Notice this in dance symbolism? Our dances are barefooted because we are dancing on our mother earth, we respect her, and the movements of our feet reinforce our connection to her. We derive our strength from her. And when our feet thump her, we remove our shoes which may hurt her. In contrast, the movements of the shod feet in ballet have steadily evolved to raise the dancers above the earth, to escape from the earth. Implicit in the description of our dances as ‘exotic’ or ‘Oriental’ is their ‘ethnicity’. But has anyone ever heard ballet being described as ethnic? No, for it belongs to western culture which is (or should be) the universal norm!

If this appears far-fetched, consider artistic expression in gymnastics, synchronised swimming and similar games in the Olympics, all drawn from western conceptions of physical capability. The movements and music are all drawn from western dance and music. Why does no participant from any of the non-western countries attempt a performance with dance or music drawn from their own cultures? The answer is obvious – the rules are made by the West, and the day has yet to dawn when non-western cultural expression will be allowed and really acknowledged as creatively equal, or even superior.

This attitude, this approach, is possibly true all across the spectrum of western culture which is modern culture. The crafts in India emerged from and flourished as the earth centred culture of which they were a part and expression flourished. It is inevitable that they will wither away as the earth-centred belief system withers away. And, as a culture withers, its practitioners die, the customs and usages die, the symbols and languages die, and ultimately its culture-bearers and core values die – or, at any rate, some of its superficial attributes will be preserved as curiosities in ‘reservations’ such as the ones for American Indians, or in the ‘zonal cultural centres’ that modern India is setting up.



This is not to present a rosy, romantic view of tradition and a harsh critical view of modernity. Tradition has its evils and cruelties just as modernity has its blessings and advantages. Whatever the merits and demerits, our present concern is with the artisan and, for long term good or ill we do not know, but modernism and traditional community based artisanal culture rarely survive together.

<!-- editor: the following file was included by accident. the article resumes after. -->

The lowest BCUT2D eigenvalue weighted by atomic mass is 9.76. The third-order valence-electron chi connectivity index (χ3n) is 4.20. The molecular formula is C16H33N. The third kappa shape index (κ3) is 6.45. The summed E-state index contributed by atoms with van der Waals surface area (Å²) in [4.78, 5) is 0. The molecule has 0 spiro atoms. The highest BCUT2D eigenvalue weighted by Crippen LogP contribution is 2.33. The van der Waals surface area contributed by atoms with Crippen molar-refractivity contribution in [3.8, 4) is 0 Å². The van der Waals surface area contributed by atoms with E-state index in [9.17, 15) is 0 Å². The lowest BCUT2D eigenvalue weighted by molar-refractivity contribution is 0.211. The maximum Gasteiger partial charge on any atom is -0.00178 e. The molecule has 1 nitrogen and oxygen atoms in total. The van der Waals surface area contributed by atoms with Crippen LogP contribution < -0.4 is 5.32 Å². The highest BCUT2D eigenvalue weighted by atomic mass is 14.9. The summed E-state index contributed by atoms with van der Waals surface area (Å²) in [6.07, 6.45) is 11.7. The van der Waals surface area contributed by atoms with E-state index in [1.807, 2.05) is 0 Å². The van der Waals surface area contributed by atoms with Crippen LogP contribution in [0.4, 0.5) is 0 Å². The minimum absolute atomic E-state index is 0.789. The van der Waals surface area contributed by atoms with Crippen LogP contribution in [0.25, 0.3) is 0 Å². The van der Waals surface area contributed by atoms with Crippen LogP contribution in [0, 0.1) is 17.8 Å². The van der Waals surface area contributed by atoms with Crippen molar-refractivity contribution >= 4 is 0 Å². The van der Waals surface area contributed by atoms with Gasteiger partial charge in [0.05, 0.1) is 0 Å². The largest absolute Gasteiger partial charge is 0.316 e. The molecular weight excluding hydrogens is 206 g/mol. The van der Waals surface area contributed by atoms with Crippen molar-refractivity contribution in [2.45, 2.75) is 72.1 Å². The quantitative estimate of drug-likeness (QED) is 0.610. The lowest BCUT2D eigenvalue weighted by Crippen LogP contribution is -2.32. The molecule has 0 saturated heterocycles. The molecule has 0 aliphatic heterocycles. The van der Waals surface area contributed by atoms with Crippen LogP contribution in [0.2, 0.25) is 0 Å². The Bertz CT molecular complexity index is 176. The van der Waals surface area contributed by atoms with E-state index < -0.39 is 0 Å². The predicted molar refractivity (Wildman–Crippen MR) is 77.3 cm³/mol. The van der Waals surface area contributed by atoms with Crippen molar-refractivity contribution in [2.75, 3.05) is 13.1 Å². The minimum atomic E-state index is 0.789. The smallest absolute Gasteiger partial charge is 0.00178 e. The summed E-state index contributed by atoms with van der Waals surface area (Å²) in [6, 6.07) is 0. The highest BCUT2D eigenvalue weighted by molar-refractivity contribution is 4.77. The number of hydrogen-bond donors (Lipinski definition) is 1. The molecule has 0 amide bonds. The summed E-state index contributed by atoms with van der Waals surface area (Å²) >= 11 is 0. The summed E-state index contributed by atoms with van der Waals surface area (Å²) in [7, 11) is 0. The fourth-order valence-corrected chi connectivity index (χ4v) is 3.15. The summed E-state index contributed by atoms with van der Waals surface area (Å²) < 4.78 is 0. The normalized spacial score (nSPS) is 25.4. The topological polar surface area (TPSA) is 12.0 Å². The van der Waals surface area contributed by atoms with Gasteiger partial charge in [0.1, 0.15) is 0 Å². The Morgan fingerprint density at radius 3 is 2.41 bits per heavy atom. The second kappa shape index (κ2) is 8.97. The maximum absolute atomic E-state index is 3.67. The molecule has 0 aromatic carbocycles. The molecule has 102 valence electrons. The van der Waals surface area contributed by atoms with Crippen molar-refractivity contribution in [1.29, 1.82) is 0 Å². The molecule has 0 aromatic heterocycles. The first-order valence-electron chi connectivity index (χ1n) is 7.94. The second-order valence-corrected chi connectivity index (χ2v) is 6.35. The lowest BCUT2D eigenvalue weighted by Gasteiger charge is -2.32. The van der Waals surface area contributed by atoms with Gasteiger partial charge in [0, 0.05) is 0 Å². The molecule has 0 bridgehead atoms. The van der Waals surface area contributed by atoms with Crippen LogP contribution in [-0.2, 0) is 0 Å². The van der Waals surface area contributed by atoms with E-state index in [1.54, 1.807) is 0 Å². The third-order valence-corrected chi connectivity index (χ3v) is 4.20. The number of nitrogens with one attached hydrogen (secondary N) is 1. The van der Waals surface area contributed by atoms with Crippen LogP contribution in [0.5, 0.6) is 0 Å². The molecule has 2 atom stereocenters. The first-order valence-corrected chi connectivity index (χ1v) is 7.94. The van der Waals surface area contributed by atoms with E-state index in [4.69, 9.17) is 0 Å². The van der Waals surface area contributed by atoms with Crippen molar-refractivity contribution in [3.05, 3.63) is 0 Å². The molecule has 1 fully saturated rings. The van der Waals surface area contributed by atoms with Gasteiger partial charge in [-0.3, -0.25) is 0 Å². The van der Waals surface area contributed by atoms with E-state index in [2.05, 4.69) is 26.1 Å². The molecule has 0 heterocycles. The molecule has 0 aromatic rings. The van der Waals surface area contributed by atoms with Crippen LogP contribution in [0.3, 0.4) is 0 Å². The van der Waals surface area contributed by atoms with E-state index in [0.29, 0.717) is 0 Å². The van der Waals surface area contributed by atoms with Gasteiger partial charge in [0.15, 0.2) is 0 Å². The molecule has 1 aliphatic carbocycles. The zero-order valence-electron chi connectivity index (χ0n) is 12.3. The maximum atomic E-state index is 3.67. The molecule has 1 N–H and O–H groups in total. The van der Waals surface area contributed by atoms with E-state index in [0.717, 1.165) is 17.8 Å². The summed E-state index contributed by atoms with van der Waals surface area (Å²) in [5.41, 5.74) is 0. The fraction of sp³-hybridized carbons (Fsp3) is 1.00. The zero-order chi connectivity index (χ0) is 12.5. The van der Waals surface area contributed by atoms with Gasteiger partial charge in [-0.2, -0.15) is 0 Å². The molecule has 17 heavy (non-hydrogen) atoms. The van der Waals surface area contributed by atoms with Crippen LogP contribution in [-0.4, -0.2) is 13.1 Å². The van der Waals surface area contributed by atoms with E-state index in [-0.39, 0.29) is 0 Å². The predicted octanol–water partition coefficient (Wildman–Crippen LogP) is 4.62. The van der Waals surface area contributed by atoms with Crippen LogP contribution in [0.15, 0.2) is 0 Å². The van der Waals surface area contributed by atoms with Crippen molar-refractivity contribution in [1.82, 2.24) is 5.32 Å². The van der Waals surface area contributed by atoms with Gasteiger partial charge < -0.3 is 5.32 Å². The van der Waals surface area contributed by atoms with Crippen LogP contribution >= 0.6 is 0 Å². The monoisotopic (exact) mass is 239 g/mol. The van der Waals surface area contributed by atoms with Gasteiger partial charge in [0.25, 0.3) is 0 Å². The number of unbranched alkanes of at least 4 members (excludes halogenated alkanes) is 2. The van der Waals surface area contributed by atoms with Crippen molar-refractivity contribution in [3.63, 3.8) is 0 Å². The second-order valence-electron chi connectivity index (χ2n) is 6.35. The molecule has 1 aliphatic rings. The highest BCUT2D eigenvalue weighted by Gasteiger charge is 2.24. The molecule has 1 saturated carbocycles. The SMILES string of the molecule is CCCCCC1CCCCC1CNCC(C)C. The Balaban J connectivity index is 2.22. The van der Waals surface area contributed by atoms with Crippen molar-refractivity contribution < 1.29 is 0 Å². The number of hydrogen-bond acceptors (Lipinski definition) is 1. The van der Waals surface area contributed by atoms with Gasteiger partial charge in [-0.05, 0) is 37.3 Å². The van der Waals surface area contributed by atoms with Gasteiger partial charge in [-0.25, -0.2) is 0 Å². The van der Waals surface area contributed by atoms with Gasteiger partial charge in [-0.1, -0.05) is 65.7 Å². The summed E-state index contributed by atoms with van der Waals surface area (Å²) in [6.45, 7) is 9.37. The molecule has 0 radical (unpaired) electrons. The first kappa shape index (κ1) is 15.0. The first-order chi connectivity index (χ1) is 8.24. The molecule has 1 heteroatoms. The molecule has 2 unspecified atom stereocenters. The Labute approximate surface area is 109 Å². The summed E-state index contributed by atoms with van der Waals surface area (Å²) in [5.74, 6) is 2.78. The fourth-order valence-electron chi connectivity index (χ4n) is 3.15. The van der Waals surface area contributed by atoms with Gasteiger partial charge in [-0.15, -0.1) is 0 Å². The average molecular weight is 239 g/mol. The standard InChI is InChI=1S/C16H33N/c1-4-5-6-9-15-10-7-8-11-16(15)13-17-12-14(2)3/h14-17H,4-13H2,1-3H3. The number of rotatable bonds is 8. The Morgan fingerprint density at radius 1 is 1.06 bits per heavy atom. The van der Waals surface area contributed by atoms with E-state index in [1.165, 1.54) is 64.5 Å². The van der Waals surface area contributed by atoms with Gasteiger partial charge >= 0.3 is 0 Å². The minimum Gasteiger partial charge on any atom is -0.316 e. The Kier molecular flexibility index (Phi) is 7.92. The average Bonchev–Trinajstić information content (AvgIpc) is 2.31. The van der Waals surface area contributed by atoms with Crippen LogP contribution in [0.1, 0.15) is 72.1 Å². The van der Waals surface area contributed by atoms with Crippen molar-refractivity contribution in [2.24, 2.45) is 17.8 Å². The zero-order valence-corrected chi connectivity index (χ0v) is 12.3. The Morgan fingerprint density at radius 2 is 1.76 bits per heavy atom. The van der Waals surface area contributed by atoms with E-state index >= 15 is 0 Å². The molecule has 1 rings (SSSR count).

In modern culture, creative and artistic expression is not community based, but essentially individual based. Earlier, creative expression was for the community’s sake, and expressed a collective meaning understood by the community. Production itself was often a community activity:

In Lucknow (Uttar Pradesh), for example, the production of an enamelled huqqa base would involve several different specialized skills, each practised by a different craftsman. One man (sunar) made the object; another (chitrakar or nakshiwalla) marked out the surface design; a third (chatera) chiselled away the depressions in the design needed to hold the enamel; a fourth (minakar) carried out the actual enamelling; a fifth (jilasaz) polished the object; a sixth (mulamasaz) might gild it, while a seventh (jaria, muasiakar, kundansaz) might set any stones required by the design. Successful teamwork of this sort clearly relies on a strong underlying design concept and a high degree of stylistic coherence, as well as a feeling of technical harmony amongst those responsible for each stage of the process.

The products today that resemble the kinds of products made earlier, or are derived from the techniques that made them are called ‘crafts’ or ‘folk art’. This is opposed to ‘fine art’ which is art claimed to be for its own sake, and in which the artist claims the inherent right to determine the validity and meaning of artistic expression.



The number of persons in India engaged in such fine art is minuscule, and their cultural impact is yet to be felt in any significant way. The number of persons in India engaged in traditional crafts was conservatively estimated at 9.5 million in 1961, reduced to 7.4 million in 1980 and, decreasing at the same (or, probably, a higher) rate must be, say, five million at the turn of the century. Even as their cultural importance is rapidly dwindling, the artisan population in India remains greater than the population of many European nations, and their human relevance must be of the highest significance to us because they are, quite literally, dying.

For example, reports make the newspapers regularly of suicides by starving weavers in Andhra Pradesh, which has a cybertechie chief minister who prefers to call himself ‘chief executive officer’ in the American manner. While the situation is not yet as desolate as that described in 1834 by Lord William Bentinck, the English Governor General of India, that their ‘misery hardly finds a parallel in the history of commerce. The bones of the cotton weavers are bleaching the plains of India,’ the trend is unmistakable. Each death is a diminution of the crafts community, and another log in the funeral pyre of artisan based culture.